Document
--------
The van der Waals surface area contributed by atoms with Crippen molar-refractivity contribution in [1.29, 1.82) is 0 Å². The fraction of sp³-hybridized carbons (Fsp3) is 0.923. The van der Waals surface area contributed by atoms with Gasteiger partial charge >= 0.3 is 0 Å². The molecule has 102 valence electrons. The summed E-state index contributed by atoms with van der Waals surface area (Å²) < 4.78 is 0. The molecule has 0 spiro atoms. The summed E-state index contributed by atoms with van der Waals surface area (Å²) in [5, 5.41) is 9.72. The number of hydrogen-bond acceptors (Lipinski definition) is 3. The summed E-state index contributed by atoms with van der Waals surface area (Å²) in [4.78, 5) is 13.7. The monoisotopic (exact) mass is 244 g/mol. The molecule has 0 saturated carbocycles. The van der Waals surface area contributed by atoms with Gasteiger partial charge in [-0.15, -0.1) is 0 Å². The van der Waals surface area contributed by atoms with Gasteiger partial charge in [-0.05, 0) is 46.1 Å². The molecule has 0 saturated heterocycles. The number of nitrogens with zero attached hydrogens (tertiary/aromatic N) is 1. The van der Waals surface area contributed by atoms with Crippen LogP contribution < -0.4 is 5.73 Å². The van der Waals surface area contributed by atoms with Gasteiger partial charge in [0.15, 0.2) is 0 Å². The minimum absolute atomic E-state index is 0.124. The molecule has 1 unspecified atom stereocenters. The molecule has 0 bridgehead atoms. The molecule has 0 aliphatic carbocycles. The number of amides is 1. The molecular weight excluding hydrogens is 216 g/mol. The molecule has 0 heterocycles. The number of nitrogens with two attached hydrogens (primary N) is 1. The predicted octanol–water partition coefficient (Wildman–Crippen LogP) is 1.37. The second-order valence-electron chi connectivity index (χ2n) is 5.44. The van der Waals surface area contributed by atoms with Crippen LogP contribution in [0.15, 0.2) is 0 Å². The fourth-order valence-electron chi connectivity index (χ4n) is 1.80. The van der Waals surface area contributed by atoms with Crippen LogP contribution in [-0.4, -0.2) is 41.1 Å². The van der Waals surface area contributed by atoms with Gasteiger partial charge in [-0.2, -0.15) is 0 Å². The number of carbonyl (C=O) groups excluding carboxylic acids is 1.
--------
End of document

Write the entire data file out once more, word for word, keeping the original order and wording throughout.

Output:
The van der Waals surface area contributed by atoms with Crippen molar-refractivity contribution in [1.29, 1.82) is 0 Å². The fraction of sp³-hybridized carbons (Fsp3) is 0.923. The van der Waals surface area contributed by atoms with Gasteiger partial charge >= 0.3 is 0 Å². The molecule has 102 valence electrons. The summed E-state index contributed by atoms with van der Waals surface area (Å²) < 4.78 is 0. The molecule has 0 spiro atoms. The summed E-state index contributed by atoms with van der Waals surface area (Å²) in [5, 5.41) is 9.72. The number of hydrogen-bond acceptors (Lipinski definition) is 3. The summed E-state index contributed by atoms with van der Waals surface area (Å²) in [4.78, 5) is 13.7. The monoisotopic (exact) mass is 244 g/mol. The molecule has 0 saturated carbocycles. The van der Waals surface area contributed by atoms with Gasteiger partial charge in [-0.15, -0.1) is 0 Å². The van der Waals surface area contributed by atoms with Gasteiger partial charge in [-0.05, 0) is 46.1 Å². The molecule has 0 saturated heterocycles. The number of nitrogens with zero attached hydrogens (tertiary/aromatic N) is 1. The van der Waals surface area contributed by atoms with Crippen LogP contribution < -0.4 is 5.73 Å². The van der Waals surface area contributed by atoms with Gasteiger partial charge in [0.15, 0.2) is 0 Å². The minimum absolute atomic E-state index is 0.124. The molecule has 1 unspecified atom stereocenters. The molecule has 0 bridgehead atoms. The molecule has 0 aliphatic carbocycles. The number of amides is 1. The molecular weight excluding hydrogens is 216 g/mol. The molecule has 0 heterocycles. The number of nitrogens with two attached hydrogens (primary N) is 1. The predicted octanol–water partition coefficient (Wildman–Crippen LogP) is 1.37. The second-order valence-electron chi connectivity index (χ2n) is 5.44. The van der Waals surface area contributed by atoms with Crippen LogP contribution in [0.15, 0.2) is 0 Å². The fourth-order valence-electron chi connectivity index (χ4n) is 1.80. The van der Waals surface area contributed by atoms with Crippen LogP contribution in [-0.4, -0.2) is 41.1 Å². The van der Waals surface area contributed by atoms with Gasteiger partial charge in [-0.2, -0.15) is 0 Å². The number of carbonyl (C=O) groups excluding carboxylic acids is 1.